Mar 11, 2024 - Politics

Louisiana's 1st regular session under Gov. Jeff Landry begins

Illustration of the Louisiana State Capitol building with lines radiating from it.

Illustration: Brendan Lynch/Axios

Louisiana lawmakers are back in Baton Rouge Monday for the start of the regular legislative session.

Why it matters: It's Gov. Jeff Landry's first regular session, and with Republican supermajorities in the House and Senate, a lot can change by the end as lawmaking is expected to tilt further to the right.

State of play: If you're feeling like we just went through this, you're right.

  • This is legislators' third time in Baton Rouge this year following special sessions for redistricting and crime.
  • While Gov. Jeff Landry saw significant compromises on his key priorities in January's redistricting-focused session, February's crime session handed him several high-profile victories.
  • They included the expansion of legal execution methods, elimination of parole for people convicted after August, publicizing some juvenile criminal records, charging 17-year-olds as adults and decriminalizing the carrying of concealed handguns.

Between the lines: The crime bills sailed through to Landry's desk at a brisk pace, powered by Republicans' control of the Legislature .

  • Other conservative-backed bills will likely see a similar rally of support, while Democrats look for strategic moments to lend their votes in the hopes of earning compromises on issues they see as potentially winnable.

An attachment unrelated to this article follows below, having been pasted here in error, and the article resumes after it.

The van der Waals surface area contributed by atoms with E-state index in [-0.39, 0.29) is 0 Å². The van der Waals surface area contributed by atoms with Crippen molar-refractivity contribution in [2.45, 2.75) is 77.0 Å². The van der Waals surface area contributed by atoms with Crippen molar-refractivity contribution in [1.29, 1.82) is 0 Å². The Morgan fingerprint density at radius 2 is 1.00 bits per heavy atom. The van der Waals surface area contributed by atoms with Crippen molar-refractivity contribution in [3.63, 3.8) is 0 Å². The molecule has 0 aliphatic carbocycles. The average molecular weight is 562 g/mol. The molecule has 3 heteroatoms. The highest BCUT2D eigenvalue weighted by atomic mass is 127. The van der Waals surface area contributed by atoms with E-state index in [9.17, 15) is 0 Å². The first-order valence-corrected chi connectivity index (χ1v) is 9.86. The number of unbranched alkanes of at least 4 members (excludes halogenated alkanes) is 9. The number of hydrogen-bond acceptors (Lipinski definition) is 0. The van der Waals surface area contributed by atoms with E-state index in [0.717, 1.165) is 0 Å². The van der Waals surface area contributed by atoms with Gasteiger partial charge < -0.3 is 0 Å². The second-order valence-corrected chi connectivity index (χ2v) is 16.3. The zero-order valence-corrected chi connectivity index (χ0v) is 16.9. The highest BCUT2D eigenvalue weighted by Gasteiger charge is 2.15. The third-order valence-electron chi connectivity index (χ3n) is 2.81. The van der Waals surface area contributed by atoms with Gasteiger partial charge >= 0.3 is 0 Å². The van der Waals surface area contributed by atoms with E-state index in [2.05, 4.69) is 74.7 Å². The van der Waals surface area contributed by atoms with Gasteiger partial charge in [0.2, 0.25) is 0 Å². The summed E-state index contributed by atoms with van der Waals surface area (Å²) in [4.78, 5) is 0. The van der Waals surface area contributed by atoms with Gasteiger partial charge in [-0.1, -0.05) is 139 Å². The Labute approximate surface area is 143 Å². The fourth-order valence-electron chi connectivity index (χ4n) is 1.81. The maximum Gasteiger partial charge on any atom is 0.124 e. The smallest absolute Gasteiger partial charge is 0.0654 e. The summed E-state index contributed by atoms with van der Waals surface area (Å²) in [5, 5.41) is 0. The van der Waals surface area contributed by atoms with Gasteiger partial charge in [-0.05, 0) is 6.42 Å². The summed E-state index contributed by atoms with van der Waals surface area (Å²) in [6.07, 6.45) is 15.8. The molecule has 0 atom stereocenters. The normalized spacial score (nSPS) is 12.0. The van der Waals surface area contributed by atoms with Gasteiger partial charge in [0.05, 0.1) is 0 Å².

• Plus, Landry wants to push lawmakers to call for a constitutional convention, which would be scheduled for later this summer in time for voters to have their say in November, according to The Illuminator.

What they're saying: "I think it's the greatest opportunity Louisiana's had in 100 years, and I don't think we should be shy," Sen. Alan Seabaugh, R-Shreveport, told | The Times-Picayune.

  • Former Gov. John Bel Edwards "and his people weren't shy about forcing some things down our throats just because they could. Now the shoe's on the other foot, and I don't see any reason we shouldn't try to undo every single thing that was done over the past eight years."

Driving the news: A handful of bills are already making headlines before legislators officially clock in today. They include bills to:

Meanwhile: Landry presented his first budget in February, but it will face debate before it's finalized late in the session.

  • The financial outlook is a bit of a mixed bag, with a sales tax expiring, short-term federal money disappearing and expense pressures from inflation, according to Public Affairs Research Council's Melinda Deslatte.
  • It's also not yet clear just how much Landry's recent crime bills will cost the state. At least 15 of them will grow spending, according to | The Times-Picayune.

Legislators must adjourn by June 3.


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